After other plans failed, the city may try to save Excelsior Club

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Courtesy of New River Brokerage
The historic Excelsior Club, which shut down in 2016, was listed for sale in April.

Charlotte city leaders are considering whether to try to save the Excelsior Club, long a cornerstone in Charlotte’s African American community, after other groups’ efforts faltered or were rejected by the club’s owner.

The club, owned by state Rep. Carla Cunningham, closed in 2016. The building is in disrepair, and Cunningham listed it and the two adjacent lots for sale in April for $1.5 million.

Other recent efforts to purchase the club did not pan out, an Observer review of public records and interviews found. Cunningham turned down offers from a group led by a former state senator, and also from the county.

At Monday night’s city council meeting, council members directed staff to look into how the city could get involved in saving the site. The extent of the city’s involvement remains unclear though. The council intends to discuss the Excelsior project during its June 27 economic development committee meeting.

It’s the first time the city council has considered stepping in to help preserve the club, a decision that has until now been in the Mecklenburg County commissioners’ hands.

“I do think we need to play a role,” councilman James Mitchell told political leaders and community members at a Tuesday breakfast meeting. “There’s so much momentum in that corridor, and I think it would be a disservice if you drive by there and you see a bulldozer removing our history.”

[Related: Here’s a chance to revisit iconic music venues: Double Door, Excelsior and Tremont]

Alex Cason Photography
A mini address book from The Excelsior Club on display at The Charlotte Museum of History.

Last year, Cunningham filed paperwork to allow for the building’s potential demolition. Because it’s a historic landmark, the Charlotte-Mecklenburg Historic Landmarks Commission postponed the date that demolition could occur for a year, but the delay expired Wednesday.

Cunningham said she doesn’t intend to tear down the club. But, because the property has been deemed unsafe by the city, it can direct her to.

The city has not issued any demolition order, Keith Richardson, assistant director for the city’s Housing and Neighborhood Services department, said in an email.

The club, off of Beatties Ford Road, opened in 1944 and was a hub of African American social and political life in Charlotte for decades. Last month, it was placed on the National Trust for Historic Preservation’s list of the 11 most endangered historic places in the country. But that wouldn’t prevent demolition.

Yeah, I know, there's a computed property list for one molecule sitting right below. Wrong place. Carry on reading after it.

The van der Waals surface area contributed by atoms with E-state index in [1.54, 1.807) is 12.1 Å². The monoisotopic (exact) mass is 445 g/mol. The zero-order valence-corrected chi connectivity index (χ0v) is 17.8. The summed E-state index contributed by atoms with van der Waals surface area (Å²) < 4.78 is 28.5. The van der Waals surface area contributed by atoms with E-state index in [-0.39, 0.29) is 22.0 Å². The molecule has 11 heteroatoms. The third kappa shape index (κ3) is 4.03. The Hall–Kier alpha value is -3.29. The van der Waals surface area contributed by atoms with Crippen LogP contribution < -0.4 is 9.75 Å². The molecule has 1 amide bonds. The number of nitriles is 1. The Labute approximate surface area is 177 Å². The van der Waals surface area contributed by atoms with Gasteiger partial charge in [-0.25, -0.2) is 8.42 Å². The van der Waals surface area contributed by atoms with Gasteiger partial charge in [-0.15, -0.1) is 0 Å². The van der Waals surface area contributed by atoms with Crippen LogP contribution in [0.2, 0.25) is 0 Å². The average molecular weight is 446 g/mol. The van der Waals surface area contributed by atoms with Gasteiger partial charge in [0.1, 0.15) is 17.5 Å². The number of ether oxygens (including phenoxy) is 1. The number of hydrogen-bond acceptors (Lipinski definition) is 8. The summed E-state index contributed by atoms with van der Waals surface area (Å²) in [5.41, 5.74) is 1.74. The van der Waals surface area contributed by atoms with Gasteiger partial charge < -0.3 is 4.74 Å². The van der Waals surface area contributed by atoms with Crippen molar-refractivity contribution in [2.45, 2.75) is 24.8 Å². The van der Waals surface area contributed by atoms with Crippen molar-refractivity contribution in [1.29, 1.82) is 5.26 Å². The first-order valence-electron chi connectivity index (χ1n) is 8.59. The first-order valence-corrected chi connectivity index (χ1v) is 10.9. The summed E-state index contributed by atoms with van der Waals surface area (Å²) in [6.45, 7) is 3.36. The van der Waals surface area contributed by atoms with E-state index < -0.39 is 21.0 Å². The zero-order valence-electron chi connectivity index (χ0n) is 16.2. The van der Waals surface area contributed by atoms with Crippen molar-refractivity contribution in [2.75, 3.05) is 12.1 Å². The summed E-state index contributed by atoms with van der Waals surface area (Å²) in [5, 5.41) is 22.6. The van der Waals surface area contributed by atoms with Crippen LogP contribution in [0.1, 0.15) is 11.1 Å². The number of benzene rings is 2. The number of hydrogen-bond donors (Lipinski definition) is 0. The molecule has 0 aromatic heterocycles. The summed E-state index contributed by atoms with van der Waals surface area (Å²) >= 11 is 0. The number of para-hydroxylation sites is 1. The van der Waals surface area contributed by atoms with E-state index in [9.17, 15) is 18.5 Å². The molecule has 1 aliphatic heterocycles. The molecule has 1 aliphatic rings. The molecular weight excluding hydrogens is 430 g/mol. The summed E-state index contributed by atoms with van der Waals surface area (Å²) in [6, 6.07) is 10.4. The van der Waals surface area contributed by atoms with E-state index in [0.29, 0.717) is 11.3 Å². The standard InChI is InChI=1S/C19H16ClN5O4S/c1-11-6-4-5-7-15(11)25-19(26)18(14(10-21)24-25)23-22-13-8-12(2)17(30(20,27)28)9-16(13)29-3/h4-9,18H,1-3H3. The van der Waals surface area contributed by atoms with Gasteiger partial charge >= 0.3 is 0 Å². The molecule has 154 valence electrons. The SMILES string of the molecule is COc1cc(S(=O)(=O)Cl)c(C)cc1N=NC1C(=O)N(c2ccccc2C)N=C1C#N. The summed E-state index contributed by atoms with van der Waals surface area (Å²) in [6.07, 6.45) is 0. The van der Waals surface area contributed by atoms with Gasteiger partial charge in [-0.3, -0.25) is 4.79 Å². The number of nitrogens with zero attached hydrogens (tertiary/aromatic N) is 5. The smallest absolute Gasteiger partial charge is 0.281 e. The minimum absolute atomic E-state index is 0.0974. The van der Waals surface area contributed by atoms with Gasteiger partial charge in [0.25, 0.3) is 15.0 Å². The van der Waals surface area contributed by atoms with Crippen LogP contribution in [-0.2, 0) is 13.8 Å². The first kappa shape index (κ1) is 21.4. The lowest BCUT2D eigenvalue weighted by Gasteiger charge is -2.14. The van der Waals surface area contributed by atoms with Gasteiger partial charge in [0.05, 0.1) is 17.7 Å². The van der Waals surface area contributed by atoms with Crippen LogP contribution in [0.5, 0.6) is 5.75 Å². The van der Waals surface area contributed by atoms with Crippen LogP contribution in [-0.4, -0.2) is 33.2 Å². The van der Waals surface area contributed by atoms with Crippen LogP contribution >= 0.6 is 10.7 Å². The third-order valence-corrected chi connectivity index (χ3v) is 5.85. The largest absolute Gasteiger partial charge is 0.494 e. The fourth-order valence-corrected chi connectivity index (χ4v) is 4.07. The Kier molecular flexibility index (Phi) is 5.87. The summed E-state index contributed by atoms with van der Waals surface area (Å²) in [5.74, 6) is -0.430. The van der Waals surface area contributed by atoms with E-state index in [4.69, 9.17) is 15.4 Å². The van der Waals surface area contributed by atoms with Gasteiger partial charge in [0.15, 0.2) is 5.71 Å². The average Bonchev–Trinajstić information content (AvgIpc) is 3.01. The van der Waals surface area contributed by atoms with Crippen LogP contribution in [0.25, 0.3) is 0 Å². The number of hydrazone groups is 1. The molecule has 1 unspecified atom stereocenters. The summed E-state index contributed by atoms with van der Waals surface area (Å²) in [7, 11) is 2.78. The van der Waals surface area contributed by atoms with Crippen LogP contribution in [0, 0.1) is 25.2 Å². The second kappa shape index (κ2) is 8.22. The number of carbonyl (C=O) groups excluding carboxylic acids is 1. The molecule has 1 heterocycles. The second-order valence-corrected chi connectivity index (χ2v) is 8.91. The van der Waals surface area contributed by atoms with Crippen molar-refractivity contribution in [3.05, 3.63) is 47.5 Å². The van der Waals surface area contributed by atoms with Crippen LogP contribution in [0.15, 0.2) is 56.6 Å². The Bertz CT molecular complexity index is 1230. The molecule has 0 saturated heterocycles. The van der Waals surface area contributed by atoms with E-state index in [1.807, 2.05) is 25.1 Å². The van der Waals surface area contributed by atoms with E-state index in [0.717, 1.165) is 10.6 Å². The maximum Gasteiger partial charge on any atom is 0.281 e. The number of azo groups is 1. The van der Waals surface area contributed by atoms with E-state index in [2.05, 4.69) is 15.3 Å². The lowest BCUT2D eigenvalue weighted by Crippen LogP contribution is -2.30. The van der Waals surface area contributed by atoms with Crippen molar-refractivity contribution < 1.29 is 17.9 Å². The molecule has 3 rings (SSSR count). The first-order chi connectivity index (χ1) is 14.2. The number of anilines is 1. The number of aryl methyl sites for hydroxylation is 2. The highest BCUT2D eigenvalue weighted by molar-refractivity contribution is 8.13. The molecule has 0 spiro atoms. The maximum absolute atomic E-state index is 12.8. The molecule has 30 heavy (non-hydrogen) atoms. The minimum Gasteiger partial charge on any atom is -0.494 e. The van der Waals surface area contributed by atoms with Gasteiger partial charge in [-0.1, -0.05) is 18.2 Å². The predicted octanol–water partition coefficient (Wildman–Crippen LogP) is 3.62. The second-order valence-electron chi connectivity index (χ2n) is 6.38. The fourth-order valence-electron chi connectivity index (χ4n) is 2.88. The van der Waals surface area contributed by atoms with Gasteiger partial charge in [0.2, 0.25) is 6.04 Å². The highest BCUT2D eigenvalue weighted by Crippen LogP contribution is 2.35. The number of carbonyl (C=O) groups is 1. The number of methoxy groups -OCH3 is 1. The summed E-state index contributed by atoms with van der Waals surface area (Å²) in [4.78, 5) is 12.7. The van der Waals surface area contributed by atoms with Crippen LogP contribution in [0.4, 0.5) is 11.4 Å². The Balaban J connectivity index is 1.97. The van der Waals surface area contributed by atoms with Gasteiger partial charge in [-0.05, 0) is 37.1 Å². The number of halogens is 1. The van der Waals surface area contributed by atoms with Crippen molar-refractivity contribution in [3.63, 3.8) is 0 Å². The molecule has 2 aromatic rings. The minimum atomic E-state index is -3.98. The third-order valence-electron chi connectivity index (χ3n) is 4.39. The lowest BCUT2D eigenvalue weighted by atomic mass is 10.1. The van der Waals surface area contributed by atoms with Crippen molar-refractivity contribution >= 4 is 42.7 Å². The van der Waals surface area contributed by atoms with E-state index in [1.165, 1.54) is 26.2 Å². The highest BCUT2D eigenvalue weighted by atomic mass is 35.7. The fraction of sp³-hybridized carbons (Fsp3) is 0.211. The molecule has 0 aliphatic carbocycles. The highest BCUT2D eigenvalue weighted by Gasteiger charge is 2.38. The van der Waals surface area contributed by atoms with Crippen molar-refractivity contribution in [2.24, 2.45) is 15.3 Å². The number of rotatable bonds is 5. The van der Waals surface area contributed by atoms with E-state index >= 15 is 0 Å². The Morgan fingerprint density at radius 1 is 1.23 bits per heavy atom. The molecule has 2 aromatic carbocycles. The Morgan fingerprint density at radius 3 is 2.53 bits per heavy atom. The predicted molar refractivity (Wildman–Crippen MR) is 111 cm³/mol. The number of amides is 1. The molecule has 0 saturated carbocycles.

Prior efforts

This is not the first time local government has considered helping save the former club.

In October, Mecklenburg County commissioners rejected spending $4,000 on an exclusive option to buy the building, which would have given the Historic Landmarks Commission a year to find a buyer or purchase the property. The commissioners found the asking price of $350,000, which was just for the lot the club sits on, to be too high when combined with the more than half a million dollars needed to repair it, former commissioner Bill James told The Charlotte Observer at the time.

But in a February meeting, several commissioners expressed interest in continuing discussions around preserving the club.

“Maybe we have to think about that the importance of preserving it for the community is more important than worrying about whether the owner is going to make money on the property,” commissioner Trevor Fuller said in the meeting. “…I think we’ve got to step up to the plate. Or face the forever cost of losing it. And it being on our watch.”

In March, commissioners —four of whom are newly elected — unanimously voted to direct the county manager to negotiate with Cunningham for the purchase of the site and report back to the board, according to minutes of a closed session meeting that the Observer recently obtained through an open records request.

Charlotte Observer file photo

Buying time

The Foundation for the Carolinas also offered to help the county purchase the former club. Michael Marsicano, president and CEO of the foundation, declined to say how much his organization would have covered.